Loci, 2008
Generalized Baseball Curves: Three Symmetries and You're In! Allison, Diaz, and Miller

11. The closed curve problem

We'd like to conclude this article by discussing how our results relate to some much larger open questions.

In this article we have been studying a certain class of periodic or closed spherical curves. The existence of periodic spherical curves with a prescribed geodesic curvature is related to a long-standing open question from classical differential geometry. Independently, Fenchel [1951] and Efimov [1947] formulated the following problem:

Problem 8 [The Closed Curve Problem]. Find (explicit) necessary and sufficient conditions for the curvature and torsion of a space curve as periodic functions of arc length in order that the curve be closed.

This problem remains open although implicit solutions have been found [Hwang, 1981] and most evidence indicates that there is not an effective solution.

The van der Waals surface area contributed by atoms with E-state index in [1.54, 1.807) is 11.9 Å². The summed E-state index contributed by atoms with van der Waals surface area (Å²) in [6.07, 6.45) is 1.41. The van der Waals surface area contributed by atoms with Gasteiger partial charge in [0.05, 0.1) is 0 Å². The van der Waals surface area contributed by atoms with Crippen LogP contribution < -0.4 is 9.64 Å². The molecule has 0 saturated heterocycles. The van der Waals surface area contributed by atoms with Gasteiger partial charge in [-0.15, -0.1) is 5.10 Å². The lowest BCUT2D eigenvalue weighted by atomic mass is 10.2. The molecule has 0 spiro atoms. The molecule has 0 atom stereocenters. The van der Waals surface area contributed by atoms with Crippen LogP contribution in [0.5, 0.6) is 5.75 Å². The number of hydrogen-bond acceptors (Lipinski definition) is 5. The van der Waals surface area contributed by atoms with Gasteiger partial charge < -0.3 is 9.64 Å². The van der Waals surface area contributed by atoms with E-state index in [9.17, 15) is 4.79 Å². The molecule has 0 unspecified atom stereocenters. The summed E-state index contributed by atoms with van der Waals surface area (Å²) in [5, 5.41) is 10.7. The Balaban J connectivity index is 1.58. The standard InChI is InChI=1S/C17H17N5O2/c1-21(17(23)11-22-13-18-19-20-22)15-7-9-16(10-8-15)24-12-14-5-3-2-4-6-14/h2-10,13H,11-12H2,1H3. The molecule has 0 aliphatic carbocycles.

A natural subquestion of the Closed Curve Problem is to ask: given a curve on a sphere, can we find necessary and sufficient conditions depending on the geodesic curvature of the curve for the curve to be closed? Nikolaevsky [1994] provided further evidence that even this special case of the Closed Curve Problem likely has no effective solution. An obvious necessary condition for the closure of a spherical curve is that its geodesic curvature be periodic. However, examples in this article make it clear that periodic geodesic curvature is not sufficient for closure. A natural place to start to explore this question is with numerical experimentation of curves with simple periodic geodesic curvature, and in fact, such experimentation was the original impetus to explore the curves we are calling generalized baseball curves. We began by asking for which values of c is a spherical curve with geodesic curvature sin(cs) closed? (As an aside, an interesting article [Scofield, 1995] on curves of constant precession was the result of a similar effort to investigate closure conditions for space curves whose curvature and torsion are given by simple periodic functions, such as κ(s) = ωcos(μs) and τ(s) = ωsin(μs) .) We have shown in the present article that, given a family of periodic geodesic curvature functions with some particular symmetries, there exist many different closed spherical curves whose curvature functions lie in the given family. However, we have not found explicit sufficient conditions for the existence of closed spherical curves and the open question remains.